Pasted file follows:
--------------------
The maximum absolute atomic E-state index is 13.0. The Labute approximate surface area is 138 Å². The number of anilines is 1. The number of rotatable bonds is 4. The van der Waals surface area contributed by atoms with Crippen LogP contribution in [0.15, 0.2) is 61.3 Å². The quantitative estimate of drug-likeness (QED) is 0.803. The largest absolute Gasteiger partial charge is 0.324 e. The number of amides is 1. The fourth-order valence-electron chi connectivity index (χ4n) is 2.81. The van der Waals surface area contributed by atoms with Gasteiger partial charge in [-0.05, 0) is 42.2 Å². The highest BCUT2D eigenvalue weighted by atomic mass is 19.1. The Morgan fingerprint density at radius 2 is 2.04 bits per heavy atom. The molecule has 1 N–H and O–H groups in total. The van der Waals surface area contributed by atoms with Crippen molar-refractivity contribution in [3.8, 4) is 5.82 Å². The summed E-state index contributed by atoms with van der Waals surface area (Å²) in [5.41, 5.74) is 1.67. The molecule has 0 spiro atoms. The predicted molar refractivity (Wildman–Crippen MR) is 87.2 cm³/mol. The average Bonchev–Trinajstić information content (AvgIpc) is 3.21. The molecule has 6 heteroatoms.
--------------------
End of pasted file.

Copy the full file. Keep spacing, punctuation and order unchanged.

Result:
The maximum absolute atomic E-state index is 13.0. The Labute approximate surface area is 138 Å². The number of anilines is 1. The number of rotatable bonds is 4. The van der Waals surface area contributed by atoms with Crippen LogP contribution in [0.15, 0.2) is 61.3 Å². The quantitative estimate of drug-likeness (QED) is 0.803. The largest absolute Gasteiger partial charge is 0.324 e. The number of amides is 1. The fourth-order valence-electron chi connectivity index (χ4n) is 2.81. The van der Waals surface area contributed by atoms with Gasteiger partial charge in [-0.05, 0) is 42.2 Å². The highest BCUT2D eigenvalue weighted by atomic mass is 19.1. The Morgan fingerprint density at radius 2 is 2.04 bits per heavy atom. The molecule has 1 N–H and O–H groups in total. The van der Waals surface area contributed by atoms with Crippen molar-refractivity contribution in [3.8, 4) is 5.82 Å². The summed E-state index contributed by atoms with van der Waals surface area (Å²) in [5.41, 5.74) is 1.67. The molecule has 0 spiro atoms. The predicted molar refractivity (Wildman–Crippen MR) is 87.2 cm³/mol. The average Bonchev–Trinajstić information content (AvgIpc) is 3.21. The molecule has 6 heteroatoms.